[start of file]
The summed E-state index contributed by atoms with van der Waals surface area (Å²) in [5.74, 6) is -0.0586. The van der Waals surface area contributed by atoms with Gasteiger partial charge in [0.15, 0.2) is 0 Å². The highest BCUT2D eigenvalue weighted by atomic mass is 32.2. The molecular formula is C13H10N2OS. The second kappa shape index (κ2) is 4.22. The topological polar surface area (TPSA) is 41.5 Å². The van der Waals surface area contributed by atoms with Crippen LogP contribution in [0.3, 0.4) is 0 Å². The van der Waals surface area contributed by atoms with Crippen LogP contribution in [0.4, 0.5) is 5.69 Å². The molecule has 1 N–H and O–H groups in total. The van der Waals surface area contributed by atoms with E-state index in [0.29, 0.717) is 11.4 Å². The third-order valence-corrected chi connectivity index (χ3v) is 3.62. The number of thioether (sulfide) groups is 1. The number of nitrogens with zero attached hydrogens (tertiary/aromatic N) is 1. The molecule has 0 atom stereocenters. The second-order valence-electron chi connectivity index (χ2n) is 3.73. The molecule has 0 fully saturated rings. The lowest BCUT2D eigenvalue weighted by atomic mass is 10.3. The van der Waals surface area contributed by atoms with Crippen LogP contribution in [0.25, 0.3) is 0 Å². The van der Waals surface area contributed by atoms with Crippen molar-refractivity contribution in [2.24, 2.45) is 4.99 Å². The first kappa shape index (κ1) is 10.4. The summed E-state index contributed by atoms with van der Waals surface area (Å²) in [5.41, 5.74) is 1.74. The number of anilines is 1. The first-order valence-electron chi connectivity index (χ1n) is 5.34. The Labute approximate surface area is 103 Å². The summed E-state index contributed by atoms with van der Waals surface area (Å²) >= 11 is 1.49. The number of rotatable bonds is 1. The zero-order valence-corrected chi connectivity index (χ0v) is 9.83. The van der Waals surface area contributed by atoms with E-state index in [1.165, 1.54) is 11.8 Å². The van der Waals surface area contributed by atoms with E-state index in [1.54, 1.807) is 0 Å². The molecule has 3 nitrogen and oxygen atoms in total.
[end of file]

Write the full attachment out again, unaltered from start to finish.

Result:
The summed E-state index contributed by atoms with van der Waals surface area (Å²) in [5.74, 6) is -0.0586. The van der Waals surface area contributed by atoms with Gasteiger partial charge in [0.15, 0.2) is 0 Å². The highest BCUT2D eigenvalue weighted by atomic mass is 32.2. The molecular formula is C13H10N2OS. The second kappa shape index (κ2) is 4.22. The topological polar surface area (TPSA) is 41.5 Å². The van der Waals surface area contributed by atoms with Crippen LogP contribution in [0.3, 0.4) is 0 Å². The van der Waals surface area contributed by atoms with Crippen LogP contribution in [0.4, 0.5) is 5.69 Å². The molecule has 1 N–H and O–H groups in total. The van der Waals surface area contributed by atoms with E-state index in [0.29, 0.717) is 11.4 Å². The third-order valence-corrected chi connectivity index (χ3v) is 3.62. The number of thioether (sulfide) groups is 1. The number of nitrogens with zero attached hydrogens (tertiary/aromatic N) is 1. The molecule has 0 atom stereocenters. The second-order valence-electron chi connectivity index (χ2n) is 3.73. The molecule has 0 fully saturated rings. The lowest BCUT2D eigenvalue weighted by atomic mass is 10.3. The van der Waals surface area contributed by atoms with Crippen LogP contribution in [0.25, 0.3) is 0 Å². The van der Waals surface area contributed by atoms with Crippen molar-refractivity contribution in [2.24, 2.45) is 4.99 Å². The first kappa shape index (κ1) is 10.4. The summed E-state index contributed by atoms with van der Waals surface area (Å²) in [5.41, 5.74) is 1.74. The number of anilines is 1. The first-order valence-electron chi connectivity index (χ1n) is 5.34. The Labute approximate surface area is 103 Å². The summed E-state index contributed by atoms with van der Waals surface area (Å²) >= 11 is 1.49. The number of rotatable bonds is 1. The zero-order valence-corrected chi connectivity index (χ0v) is 9.83. The van der Waals surface area contributed by atoms with E-state index in [1.165, 1.54) is 11.8 Å². The van der Waals surface area contributed by atoms with E-state index in [1.54, 1.807) is 0 Å². The molecule has 3 nitrogen and oxygen atoms in total.